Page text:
Jason Holder, West Indies' captain, says that his team must prepare to embrace the "new normal" after touching down in England to embark on a historic Test series, but admits that the shift in global narrative, from the Covid-19 pandemic to the ongoing Black Lives Matter protests, could help to galvanise his squad in such extraordinary circumstances.

Speaking after West Indies' arrival at Emirates Old Trafford, where the squad will train in isolation for the next three weeks before decamping to Southampton for the first Test on July 8, Holder acknowledged that he and his team-mates felt "pretty safe" after a smooth transfer from Manchester Airport on Tuesday morning, adding that he was relishing the opportunity to get back to playing cricket after months of being "sat at home doing nothing".

However, the tour's status as a global event has escalated in the wake of the killing of George Floyd in the USA, and surge of protests in support of the BLM movement, and at Holder's arrival press conference, the lines of questioning veered between provisions for playing cricket in the midst of a pandemic, and responses to issues of racism in cricket, including those voiced this week by West Indies' former captain, Daren Sammy.

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"It's not going to be a normal bilateral series here in England," said Holder. "But at the end of the day this is where we are with the state of world cricket - the state of the world, per se. No doubt it will be different. But we just have to get on with it and try to make the most of the circumstances in these trying times."

West Indies arrive in England as holders of the Wisden Trophy, after a thrilling 2-1 series win in the Caribbean last year, in which Holder himself excelled with a double-century in Barbados. And though he insisted that England would be favourites this time around, he acknowledged that the challenge of beating the hosts in their own conditions, and at this moment in time, might provide "extra motivation".

"West Indians are fuelled and motivated in different ways," said Holder. "In previous series, particularly against England, people have said things prior to the series beginning, and that has fuelled a lot of things within us as West Indians.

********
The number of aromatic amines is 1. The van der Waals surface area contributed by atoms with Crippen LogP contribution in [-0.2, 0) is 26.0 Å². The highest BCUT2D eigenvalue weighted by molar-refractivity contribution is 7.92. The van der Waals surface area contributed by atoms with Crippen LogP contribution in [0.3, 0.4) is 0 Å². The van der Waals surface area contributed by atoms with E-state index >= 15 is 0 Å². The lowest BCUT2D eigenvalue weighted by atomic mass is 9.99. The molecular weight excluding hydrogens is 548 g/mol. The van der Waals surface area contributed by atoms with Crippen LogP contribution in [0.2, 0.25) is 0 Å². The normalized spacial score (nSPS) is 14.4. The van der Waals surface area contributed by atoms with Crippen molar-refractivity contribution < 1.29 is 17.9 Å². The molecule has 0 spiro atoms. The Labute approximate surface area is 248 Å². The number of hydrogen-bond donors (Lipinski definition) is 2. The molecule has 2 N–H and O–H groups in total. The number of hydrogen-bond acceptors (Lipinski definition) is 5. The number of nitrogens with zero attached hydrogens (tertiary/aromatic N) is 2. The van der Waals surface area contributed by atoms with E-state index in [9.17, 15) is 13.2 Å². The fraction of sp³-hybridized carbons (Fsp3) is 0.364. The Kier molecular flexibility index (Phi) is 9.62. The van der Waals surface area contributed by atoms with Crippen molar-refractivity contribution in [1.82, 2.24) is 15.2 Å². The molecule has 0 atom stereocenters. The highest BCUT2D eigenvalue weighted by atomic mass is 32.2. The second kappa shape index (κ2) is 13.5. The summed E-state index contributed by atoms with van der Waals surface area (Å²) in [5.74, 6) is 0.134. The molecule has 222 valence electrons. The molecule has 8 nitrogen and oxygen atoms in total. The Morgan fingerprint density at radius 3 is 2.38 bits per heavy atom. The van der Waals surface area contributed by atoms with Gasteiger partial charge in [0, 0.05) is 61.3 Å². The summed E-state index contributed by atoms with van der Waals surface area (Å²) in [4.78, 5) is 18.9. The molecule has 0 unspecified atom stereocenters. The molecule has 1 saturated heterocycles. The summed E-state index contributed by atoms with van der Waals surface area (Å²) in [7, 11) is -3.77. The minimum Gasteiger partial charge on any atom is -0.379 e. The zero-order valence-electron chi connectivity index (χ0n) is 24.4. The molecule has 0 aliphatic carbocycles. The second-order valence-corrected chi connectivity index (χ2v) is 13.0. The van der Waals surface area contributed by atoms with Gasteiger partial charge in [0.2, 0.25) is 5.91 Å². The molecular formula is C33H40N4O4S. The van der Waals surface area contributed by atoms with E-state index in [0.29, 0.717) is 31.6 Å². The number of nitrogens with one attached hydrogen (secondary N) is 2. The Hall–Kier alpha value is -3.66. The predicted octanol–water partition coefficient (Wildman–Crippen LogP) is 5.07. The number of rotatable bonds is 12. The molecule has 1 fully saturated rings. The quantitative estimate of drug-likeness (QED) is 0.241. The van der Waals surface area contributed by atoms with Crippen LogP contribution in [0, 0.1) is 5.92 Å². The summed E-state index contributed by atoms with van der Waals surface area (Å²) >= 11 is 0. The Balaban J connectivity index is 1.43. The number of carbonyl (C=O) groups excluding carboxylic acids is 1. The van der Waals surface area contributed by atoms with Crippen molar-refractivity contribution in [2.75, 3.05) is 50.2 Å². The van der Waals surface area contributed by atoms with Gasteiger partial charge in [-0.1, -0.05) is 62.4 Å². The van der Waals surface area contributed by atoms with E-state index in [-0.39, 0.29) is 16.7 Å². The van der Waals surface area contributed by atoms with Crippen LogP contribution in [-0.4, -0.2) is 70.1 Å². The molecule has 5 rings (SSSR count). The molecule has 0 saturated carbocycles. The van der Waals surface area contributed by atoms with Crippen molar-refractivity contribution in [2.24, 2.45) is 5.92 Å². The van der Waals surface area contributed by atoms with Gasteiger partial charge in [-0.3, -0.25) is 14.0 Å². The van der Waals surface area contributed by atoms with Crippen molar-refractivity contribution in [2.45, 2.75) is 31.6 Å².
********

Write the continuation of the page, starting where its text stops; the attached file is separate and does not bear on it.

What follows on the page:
"Who knows, this could be something serious we could build on and we could get some real positive energy through the group. Only after we sit down and discuss and get a common sense of where everybody's mind is at, will we then formulate our plans.

When asked if West Indies would join the BLM protests during the Tests, perhaps by taking a knee in the manner of the NFL quarterback Colin Kaepernick, Holder insisted that he could not speak on behalf of his team-mates until they had decided as a squad how to respond.

"As a group we have to sit down and have our discussions," Holder said. "I don't want to speak out of context or on behalf of other players. We have different races within our group too. It is a sensitive time where we've got to be mindful of everything."

"[Racism] is a crime throughout the entire world and something that will probably be an ongoing discussion way past our lifetimes," he added. "I think the greater message that could be brought from the entire experience is unity. I think regardless of race, your kind, religion, this is a situation for all of us to unite as one.

"What has happened recently around the world has impacted the world and the response from people around the world has been tremendous. At the end of the day, you must acknowledge it and protesting or standing up for what you believe is seen as noble and courageous and something I myself would never sit and disapprove of.

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"For me, the greatest thing at the end of the day is unity. We must all come together, there must be equality across the world. It could be a massive ongoing debate but equality and unity is the main thing I would pick up from this.

"We had a brief discussion around it earlier and a lot of things around it come from education as well so I think it's a perfect time for people to educate themselves about what goes on in other peoples' experiences of the world. Only then can you have a better sense of what is going on around you. To be honest, a lot of people live and not know exactly what goes on around them and this is the perfect time to educate yourselves around it and make a change."

Holder added that he had not personally experienced racist abuse in cricket, but acknowledged recent incidents involving Moeen Ali - who was labelled "Osama" by an Australian fielder during the 2015 Ashes - and Jofra Archer, who called out a spectator at Mount Maunganui during last winter's tour of New Zealand, as well as the case of his former team-mate Sammy, who was dismayed to discover he had been labelled with a racist nickname during his time at Sunrisers Hyderabad.

"I would be foolish to sit here and say that racism is not prevalent in our sport," Holder said. "I haven't followed all of what Sammy has said but in terms of racism in general it is definitely all around us. For me the only solution is finding unity and equality in all races.

"I just want equality to excel - to get everyone on the same page. So we can have less fighting, less killing, less adversity in society. For me that is the main message I would like to contribute."